15 YEARS AFTER PEOPLE - High in the Hollywood hills, an iconic house who's revolutionary engineering came to symbolize the California lifestyle of the 1960's, is still intact. The Stahl House was built entirely of glass and steel, on a lot so steep, that many considered it unbuildable. Owner Buck Stahl disagreed, and spent 2 years personally constructing the concrete terraces that continued to anchor the house on it's dramatic cliff. It's a region vulnerable to catastrophic mudslides. Now, untamed wildfires ravage Los Angeles, but the house refuses to burn down. But by destroying the vegetation that binds the soil, the fires have cleared a new avenue of destruction.
200 miles north, one of America's most lavish homes has an engineering secret, that may keep it standing tall in a life after people. This is Hearst Castle, built for publishing tycoon William Randolph Hearst in San Simeon, California. Begun in 1919, Hearst's show place was considered a masterpiece of earthquake resistant design. Architect Julia Morgan's technique was to build ceilings that hang from hidden anchors and boxes. They're seperated from the rooms they cover, so they float during a quake. In 2003, a 6.5 earthquake struck the castle, putting Morgan's construction methods to the test. But there is another secret about Hearst Castle. Julia Morgan produced the castle cement right on the site. In the centuries after people, will the decision to use beach sand keep the castle standing? Or will it lead to the downfall of this massive 56 bedroom home?
In suburban homes across America, a new breed of cat is moving in: bobcats looking for places to make their dens. This has happended before. In 2008, after a wave of home foreclosures hit America, bobcats wasted no time moving in to vacated houses. As they move into the former homes of man, bobcats and other home invaders begin to feed an invisible monster. A tiny pest once fed by people and they're constant supply of human skin. Now, they will feed on the dander of the bobcat and it's legion of new roommates. Another human scourge, the bed bug, won't lose any sleep over humanity's disappearance.
Across the deserted planet, all houses are decaying. But it was not the structures themselves, it was the treasures inside them that made these buildings into homes. Which human possessions will endure? The first to go is anything made of paper. Natural fabrics are also beginning their inevitable unraveling. Wool doesn't retain moisture, so it's safe from rot. But it's hardly off the hook. Leather may seem more durable. In the time of humans, archeologists sometimes unearth leather shoes up to 2000 years old, preserved in oxygen deprived environments like peat and mud. But for most shoes it's an inevitable march to oblivion. In living rooms and dens, household furniture is hardly sitting pretty. Even durable trophies are losing the race against time. CDs and DVDs are useless husks. But of all the objects in a home, perhaps the most treasured were photographs. Photos printed on cheap commercial paper have already rotted away, largely due to the corrosive acids present in woodpulp. More expensive professional grade photos will last longer, printed on paper treated with chemicals that neutralize the acids. They are more resistant to rot, but eventually succumb to water damage and mold.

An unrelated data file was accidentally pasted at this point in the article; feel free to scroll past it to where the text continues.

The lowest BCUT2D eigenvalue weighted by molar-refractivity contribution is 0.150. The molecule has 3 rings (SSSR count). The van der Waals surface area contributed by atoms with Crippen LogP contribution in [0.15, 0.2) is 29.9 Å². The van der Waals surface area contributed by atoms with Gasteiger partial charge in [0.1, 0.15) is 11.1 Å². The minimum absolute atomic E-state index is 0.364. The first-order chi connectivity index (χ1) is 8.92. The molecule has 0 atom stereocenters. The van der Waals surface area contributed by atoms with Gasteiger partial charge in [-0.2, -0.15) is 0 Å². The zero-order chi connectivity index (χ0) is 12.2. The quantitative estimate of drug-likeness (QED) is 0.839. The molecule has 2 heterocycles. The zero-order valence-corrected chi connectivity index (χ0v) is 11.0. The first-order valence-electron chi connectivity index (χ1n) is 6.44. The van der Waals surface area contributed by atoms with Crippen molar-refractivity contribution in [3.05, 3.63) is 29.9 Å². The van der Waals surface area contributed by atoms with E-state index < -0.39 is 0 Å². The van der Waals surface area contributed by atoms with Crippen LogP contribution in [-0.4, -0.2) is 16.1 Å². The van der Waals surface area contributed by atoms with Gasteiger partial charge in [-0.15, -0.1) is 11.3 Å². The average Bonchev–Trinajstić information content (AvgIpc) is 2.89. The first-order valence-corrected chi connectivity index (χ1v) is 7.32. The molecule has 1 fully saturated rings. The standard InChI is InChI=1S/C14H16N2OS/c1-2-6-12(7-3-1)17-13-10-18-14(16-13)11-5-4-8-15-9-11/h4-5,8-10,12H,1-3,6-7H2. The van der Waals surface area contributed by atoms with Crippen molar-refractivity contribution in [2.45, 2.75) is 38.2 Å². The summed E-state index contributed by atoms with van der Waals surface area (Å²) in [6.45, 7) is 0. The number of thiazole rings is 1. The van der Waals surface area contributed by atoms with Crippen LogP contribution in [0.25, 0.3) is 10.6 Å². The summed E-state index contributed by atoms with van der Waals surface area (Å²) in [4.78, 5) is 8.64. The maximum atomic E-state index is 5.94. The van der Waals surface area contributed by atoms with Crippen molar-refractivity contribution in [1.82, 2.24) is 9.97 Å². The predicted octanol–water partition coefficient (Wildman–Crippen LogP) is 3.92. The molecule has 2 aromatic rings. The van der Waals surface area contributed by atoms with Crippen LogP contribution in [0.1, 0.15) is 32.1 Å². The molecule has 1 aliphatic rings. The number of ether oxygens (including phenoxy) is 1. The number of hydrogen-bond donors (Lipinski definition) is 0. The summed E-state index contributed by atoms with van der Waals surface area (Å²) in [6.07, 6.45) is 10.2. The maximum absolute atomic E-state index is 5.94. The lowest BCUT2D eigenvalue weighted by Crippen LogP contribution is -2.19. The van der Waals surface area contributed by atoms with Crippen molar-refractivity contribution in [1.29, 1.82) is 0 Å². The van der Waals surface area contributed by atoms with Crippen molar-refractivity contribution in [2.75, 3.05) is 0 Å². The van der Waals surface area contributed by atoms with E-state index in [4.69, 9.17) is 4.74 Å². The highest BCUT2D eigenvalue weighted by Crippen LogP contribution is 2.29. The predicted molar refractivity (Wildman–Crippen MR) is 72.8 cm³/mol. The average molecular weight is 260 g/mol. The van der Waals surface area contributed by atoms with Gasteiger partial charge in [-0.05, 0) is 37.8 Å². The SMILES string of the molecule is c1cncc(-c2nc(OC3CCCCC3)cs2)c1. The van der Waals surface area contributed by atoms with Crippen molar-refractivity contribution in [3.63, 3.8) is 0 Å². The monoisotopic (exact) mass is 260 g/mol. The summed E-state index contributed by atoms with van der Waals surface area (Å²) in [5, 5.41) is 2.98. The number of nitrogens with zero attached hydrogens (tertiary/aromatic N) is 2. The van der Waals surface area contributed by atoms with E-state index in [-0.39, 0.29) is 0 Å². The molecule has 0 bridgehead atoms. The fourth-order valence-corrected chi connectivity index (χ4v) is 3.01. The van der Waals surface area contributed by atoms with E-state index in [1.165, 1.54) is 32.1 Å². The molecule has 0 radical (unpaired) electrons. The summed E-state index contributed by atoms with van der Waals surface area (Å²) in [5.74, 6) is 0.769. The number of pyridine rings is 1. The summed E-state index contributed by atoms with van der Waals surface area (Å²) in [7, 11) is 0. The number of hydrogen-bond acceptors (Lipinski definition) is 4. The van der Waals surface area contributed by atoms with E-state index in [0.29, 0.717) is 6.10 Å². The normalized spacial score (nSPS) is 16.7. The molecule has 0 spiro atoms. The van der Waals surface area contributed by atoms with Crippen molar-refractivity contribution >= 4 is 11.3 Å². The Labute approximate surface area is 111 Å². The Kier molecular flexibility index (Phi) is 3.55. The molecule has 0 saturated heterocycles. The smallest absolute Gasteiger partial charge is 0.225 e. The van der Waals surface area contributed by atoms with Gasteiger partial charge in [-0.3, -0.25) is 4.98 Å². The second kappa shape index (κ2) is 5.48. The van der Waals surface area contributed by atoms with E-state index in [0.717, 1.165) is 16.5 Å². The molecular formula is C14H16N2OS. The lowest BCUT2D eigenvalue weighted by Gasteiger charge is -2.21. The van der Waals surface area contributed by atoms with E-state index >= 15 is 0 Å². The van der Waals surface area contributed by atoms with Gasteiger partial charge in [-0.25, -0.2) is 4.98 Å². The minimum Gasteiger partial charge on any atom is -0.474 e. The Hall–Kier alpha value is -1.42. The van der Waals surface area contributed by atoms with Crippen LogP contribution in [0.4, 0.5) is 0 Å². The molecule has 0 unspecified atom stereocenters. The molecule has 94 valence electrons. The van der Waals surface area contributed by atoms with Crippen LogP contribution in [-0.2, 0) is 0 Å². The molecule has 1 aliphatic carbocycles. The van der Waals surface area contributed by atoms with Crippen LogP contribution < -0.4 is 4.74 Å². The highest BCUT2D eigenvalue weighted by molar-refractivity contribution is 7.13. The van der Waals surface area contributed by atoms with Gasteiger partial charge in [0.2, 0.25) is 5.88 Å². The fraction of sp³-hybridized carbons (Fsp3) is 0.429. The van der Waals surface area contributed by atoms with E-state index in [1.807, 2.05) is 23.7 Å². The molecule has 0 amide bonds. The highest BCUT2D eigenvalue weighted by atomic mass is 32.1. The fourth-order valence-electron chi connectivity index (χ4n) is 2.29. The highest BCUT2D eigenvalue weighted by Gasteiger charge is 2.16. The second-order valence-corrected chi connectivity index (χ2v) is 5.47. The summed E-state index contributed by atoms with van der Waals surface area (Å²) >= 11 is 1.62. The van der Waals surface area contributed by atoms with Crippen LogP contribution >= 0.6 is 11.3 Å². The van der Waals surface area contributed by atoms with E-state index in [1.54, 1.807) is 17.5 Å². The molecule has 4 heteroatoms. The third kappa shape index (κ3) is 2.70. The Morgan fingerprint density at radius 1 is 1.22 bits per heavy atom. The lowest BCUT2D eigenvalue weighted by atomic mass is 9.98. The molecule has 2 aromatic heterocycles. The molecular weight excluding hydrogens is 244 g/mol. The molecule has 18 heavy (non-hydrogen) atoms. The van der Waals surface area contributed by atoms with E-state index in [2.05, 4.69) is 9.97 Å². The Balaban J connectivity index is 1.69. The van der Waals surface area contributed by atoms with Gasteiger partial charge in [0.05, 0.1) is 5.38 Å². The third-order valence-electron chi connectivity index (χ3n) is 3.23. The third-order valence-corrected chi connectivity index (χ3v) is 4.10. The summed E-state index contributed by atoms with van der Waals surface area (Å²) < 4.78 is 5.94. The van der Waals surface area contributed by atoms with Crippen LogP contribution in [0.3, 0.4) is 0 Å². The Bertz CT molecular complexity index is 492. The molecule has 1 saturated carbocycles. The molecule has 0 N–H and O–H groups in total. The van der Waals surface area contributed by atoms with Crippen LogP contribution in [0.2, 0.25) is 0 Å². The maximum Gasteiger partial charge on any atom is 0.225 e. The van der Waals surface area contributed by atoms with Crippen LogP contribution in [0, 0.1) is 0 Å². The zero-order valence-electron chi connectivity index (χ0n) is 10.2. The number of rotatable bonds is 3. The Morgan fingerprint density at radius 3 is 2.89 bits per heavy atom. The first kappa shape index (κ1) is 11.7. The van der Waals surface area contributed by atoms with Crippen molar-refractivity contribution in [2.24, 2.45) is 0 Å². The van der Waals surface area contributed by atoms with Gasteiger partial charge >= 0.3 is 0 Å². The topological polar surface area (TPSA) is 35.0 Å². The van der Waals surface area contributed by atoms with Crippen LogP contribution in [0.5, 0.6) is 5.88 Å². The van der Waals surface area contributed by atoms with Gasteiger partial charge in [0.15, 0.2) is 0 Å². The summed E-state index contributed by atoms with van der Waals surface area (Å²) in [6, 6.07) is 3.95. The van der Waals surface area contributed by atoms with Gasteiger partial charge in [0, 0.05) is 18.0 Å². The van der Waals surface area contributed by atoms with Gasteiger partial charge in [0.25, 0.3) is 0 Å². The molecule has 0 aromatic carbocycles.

But some of history's most important photos may be saved. Deep beneath western Pennsylvania, one of the world's largest photo collections remains in sharp focus. In 2001, the Corbis Archive moved it's treasue trove of 11 million photos to a refrigerated mine near Butler, Pennsylvania. There, priceless images of history are protected. The Hindenburg explosion, a playful Albert Einstein, and prize winning photos of the popstars, the politicians, the scientists, and the humanitarians, the wars and disasters that defined the modern era. All were stored at -4 degrees Fahrenheit.
Whether it's a trailer park, or a luxury tower, 30 years has taken a terrible toll on the homes on the homes of man. And the worst is yet to come. How do we know this? It's a future that's already happended at one of the most mysterious spots on Earth. This italian hilltown once bore witness to a dark and sinister history. Until man disappeared.